Risk

Compliance with general solicitation, advertising and suitability regulations and concerns are risk factors that all issuers relying on Reg D must understand. Consultation with an experienced and knowledgeable securities attorney is of utmost importance.

If you’re found guilty of general solicitation, courts will often require you to offer all investors a “right of recission.” If investors elect recission, you will obligated to redisperse any money received from rescinding investors in full. If the money has already been invested, your repayment may then become a personal obligation. With that in mind, it is very important to be careful about how you contact potential investors in a way that won’t be interpreted as general solicitation. There are certain advertising restrictions, and you will need to make sure you aren’t blatantly marketing your securities offering to people you haven’t built a pre-existing relationship with.

Or worse, if you found guilty of securities fraud, embezzlement or other illegal acts, then you may go to prison.

Connecting With Your Investors Online

Having discussed some more strategies you can use to market your securities offering while remaining compliant with regulations, we would like to take this opportunity to provide an overview of how you can better connect with your current and potential investors. When thinking about your investors, it’s important to ask yourself who your investors are. As we have emphasized, your investors are your network. As was discussed in the previous article, investors can be scouted through sales groups that are registered investment advisors or broker-dealers. These third parties can provide you with investors for a finder’s fee, and this is perfectly legal. Working with them can be a great way to build your investor base and can help you mitigate the risks that come with finding your investors. What you put online can have major implications, so it is important to be careful with how you go about recruiting new investors.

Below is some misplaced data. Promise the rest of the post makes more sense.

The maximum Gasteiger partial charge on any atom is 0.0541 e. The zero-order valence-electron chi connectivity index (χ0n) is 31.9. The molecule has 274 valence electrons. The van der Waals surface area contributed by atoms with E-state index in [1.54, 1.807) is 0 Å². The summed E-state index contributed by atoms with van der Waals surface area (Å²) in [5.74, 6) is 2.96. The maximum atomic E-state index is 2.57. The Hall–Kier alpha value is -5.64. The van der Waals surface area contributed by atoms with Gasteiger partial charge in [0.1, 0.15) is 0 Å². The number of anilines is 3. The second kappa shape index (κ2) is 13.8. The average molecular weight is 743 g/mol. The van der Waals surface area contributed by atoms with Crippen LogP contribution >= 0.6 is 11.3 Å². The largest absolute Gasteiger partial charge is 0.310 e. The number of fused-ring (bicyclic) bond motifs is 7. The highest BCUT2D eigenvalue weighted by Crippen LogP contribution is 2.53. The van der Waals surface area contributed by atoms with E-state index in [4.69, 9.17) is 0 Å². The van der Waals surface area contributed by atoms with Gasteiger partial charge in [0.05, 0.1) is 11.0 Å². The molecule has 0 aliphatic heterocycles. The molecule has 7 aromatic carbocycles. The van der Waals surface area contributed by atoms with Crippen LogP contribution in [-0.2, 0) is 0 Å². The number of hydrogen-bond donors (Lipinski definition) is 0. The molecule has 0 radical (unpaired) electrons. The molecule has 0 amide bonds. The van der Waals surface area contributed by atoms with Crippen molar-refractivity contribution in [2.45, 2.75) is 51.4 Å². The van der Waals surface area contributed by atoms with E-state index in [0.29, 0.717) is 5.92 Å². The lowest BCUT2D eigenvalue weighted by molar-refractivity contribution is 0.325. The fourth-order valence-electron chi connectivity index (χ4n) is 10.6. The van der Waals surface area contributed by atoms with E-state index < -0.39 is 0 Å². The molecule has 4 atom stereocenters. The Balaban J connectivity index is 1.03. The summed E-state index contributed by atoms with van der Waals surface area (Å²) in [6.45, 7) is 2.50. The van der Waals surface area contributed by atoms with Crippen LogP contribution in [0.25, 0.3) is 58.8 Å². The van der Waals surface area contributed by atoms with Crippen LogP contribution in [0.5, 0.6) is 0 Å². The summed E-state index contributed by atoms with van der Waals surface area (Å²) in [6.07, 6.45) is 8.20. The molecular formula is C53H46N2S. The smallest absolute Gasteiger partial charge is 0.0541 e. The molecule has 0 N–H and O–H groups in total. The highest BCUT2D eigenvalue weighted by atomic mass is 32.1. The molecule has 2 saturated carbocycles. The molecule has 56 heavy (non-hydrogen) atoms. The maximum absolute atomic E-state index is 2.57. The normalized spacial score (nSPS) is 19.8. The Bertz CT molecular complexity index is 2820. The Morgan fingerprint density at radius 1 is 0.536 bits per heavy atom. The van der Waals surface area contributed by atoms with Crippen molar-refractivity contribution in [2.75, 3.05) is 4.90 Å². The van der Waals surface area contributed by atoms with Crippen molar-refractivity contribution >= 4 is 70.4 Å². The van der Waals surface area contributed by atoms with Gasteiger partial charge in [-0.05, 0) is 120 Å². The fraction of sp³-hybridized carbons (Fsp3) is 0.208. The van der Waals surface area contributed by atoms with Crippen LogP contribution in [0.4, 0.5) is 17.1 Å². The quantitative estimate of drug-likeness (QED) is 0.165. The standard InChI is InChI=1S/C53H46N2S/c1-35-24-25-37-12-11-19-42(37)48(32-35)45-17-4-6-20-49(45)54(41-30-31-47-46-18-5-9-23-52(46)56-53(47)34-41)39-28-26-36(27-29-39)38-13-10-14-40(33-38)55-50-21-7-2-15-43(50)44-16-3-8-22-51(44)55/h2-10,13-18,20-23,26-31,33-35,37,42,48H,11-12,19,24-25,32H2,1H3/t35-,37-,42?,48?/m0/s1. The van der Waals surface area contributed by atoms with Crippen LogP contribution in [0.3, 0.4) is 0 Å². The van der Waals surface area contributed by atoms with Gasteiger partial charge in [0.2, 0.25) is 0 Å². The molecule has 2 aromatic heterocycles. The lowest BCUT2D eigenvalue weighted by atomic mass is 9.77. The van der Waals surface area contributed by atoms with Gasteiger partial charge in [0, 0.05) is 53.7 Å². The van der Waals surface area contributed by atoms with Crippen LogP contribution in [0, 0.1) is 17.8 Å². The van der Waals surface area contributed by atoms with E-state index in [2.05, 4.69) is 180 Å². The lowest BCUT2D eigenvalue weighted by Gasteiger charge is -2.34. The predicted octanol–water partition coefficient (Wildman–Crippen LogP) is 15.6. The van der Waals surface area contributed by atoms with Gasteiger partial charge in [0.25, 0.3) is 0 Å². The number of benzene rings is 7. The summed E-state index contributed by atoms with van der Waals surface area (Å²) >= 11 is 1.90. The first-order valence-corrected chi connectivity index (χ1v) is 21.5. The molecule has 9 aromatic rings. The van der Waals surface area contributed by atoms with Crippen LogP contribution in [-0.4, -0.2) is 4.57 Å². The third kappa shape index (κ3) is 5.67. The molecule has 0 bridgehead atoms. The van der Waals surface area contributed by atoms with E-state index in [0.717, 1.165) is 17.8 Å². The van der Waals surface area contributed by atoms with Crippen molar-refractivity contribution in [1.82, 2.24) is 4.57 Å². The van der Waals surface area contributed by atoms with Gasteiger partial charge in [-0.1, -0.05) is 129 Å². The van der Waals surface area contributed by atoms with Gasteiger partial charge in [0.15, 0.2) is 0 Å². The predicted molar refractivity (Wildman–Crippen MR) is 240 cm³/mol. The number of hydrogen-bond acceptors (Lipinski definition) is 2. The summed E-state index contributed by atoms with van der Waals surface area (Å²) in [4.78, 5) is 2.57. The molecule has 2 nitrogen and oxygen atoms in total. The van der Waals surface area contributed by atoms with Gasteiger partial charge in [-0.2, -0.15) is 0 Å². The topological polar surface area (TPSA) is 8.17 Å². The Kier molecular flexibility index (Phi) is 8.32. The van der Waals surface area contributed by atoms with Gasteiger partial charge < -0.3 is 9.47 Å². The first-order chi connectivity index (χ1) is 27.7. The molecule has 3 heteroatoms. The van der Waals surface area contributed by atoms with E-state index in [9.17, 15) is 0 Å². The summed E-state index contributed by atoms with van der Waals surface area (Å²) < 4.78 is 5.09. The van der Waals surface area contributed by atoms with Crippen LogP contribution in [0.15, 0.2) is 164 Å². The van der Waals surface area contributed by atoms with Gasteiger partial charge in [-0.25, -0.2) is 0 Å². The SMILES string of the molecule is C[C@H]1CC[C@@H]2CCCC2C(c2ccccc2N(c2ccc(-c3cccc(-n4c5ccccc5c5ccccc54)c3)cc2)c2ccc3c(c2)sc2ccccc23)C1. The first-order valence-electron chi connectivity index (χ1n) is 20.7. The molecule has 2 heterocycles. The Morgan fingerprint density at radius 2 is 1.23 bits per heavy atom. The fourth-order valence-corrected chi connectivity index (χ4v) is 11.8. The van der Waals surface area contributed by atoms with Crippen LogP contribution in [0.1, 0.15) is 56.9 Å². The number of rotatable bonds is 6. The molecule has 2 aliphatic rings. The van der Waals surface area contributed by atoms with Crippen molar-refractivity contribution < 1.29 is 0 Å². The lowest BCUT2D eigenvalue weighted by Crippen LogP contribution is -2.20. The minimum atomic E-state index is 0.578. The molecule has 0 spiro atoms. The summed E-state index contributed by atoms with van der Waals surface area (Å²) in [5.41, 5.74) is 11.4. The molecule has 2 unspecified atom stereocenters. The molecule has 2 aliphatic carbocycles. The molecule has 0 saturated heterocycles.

If you have a website for your investment projects or business, it is important to have a certain level of security. This can be created by implementing a login system so that all current investors can have access to a secure platform. This ensures that only certain individuals are granted access and that all your investment offerings aren’t being advertised publicly.

Having current investors create a password to log in to your platform can create a sense of legitimacy for your offering and can ensure that you aren’t blatantly soliciting your offering to the general public. 

If you’re in a situation where you can’t explicitly express investment information, there is a lot of other information you can include to provide value to potential investors. This can be things like providing general information about your business as well as specific projects you and your company are focused on. Providing a lot of content on your site can get people interested in what you’re doing without you having to explicitly pitch your investment. One example of this could be if you have a real estate fund. In this scenario, you could talk about properties you’ve recently acquired and are actively managing or teaching the way, why and how you target asset acquisitions. 

Aside from that specific example, you could generally discuss your business, goals, and mission statement. This allows you to actively engage with people who could potentially become interested in your business at a later date. However, if you begin to engage with interested parties without a prior existing relationship either directly or through an authorized introductory source, you could get yourself into trouble which is why you need to be very careful not to advertise or generally solicit your Rule 506 B offering.

With that in mind, specific investment opportunities cannot be directly advertised on your website. Do not explicitly ask for money that is related to your 506 B offering. These details need to be concealed from the public and shouldn’t be accessible. Therefore, you shouldn’t have a crowdfunding portal on your site to comply with Regulation D Rule 506 B (unless provided within a client-only login). 

Crowdfunding Portals

Unlike 506 B offerings, where crowdfunding portals are not allowed, there are specific crowdfunding portals that can be implemented in a Reg D 506 C offering. In this case, general solicitation is allowed. However, the inclusion of any unaccredited investors will be prohibited. Unaccredited investors do not qualify to take part in a 506C offering and will have to go through a verification process.